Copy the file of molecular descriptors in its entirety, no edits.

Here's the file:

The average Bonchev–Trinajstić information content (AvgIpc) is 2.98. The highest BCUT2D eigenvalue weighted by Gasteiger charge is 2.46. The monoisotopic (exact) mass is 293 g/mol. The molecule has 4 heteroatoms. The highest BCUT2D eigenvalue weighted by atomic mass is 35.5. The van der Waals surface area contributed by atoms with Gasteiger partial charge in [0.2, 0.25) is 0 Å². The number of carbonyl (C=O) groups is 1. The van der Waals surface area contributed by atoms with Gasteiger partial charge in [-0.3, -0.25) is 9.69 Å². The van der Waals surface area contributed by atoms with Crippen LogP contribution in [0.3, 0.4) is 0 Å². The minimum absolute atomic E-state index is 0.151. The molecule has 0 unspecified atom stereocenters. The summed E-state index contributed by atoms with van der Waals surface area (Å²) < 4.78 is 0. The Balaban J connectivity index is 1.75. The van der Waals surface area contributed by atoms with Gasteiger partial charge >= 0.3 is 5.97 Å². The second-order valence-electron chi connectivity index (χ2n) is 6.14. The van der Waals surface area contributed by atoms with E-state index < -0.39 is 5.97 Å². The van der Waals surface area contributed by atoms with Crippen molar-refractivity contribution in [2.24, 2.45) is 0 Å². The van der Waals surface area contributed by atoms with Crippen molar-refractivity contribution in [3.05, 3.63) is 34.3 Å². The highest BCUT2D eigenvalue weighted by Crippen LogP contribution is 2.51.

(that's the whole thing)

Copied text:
The average Bonchev–Trinajstić information content (AvgIpc) is 2.98. The highest BCUT2D eigenvalue weighted by Gasteiger charge is 2.46. The monoisotopic (exact) mass is 293 g/mol. The molecule has 4 heteroatoms. The highest BCUT2D eigenvalue weighted by atomic mass is 35.5. The van der Waals surface area contributed by atoms with Gasteiger partial charge in [0.2, 0.25) is 0 Å². The number of carbonyl (C=O) groups is 1. The van der Waals surface area contributed by atoms with Gasteiger partial charge in [-0.3, -0.25) is 9.69 Å². The van der Waals surface area contributed by atoms with Crippen LogP contribution in [0.3, 0.4) is 0 Å². The minimum absolute atomic E-state index is 0.151. The molecule has 0 unspecified atom stereocenters. The summed E-state index contributed by atoms with van der Waals surface area (Å²) < 4.78 is 0. The Balaban J connectivity index is 1.75. The van der Waals surface area contributed by atoms with Gasteiger partial charge >= 0.3 is 5.97 Å². The second-order valence-electron chi connectivity index (χ2n) is 6.14. The van der Waals surface area contributed by atoms with E-state index < -0.39 is 5.97 Å². The van der Waals surface area contributed by atoms with Crippen molar-refractivity contribution in [2.24, 2.45) is 0 Å². The van der Waals surface area contributed by atoms with Crippen molar-refractivity contribution in [3.05, 3.63) is 34.3 Å². The highest BCUT2D eigenvalue weighted by Crippen LogP contribution is 2.51.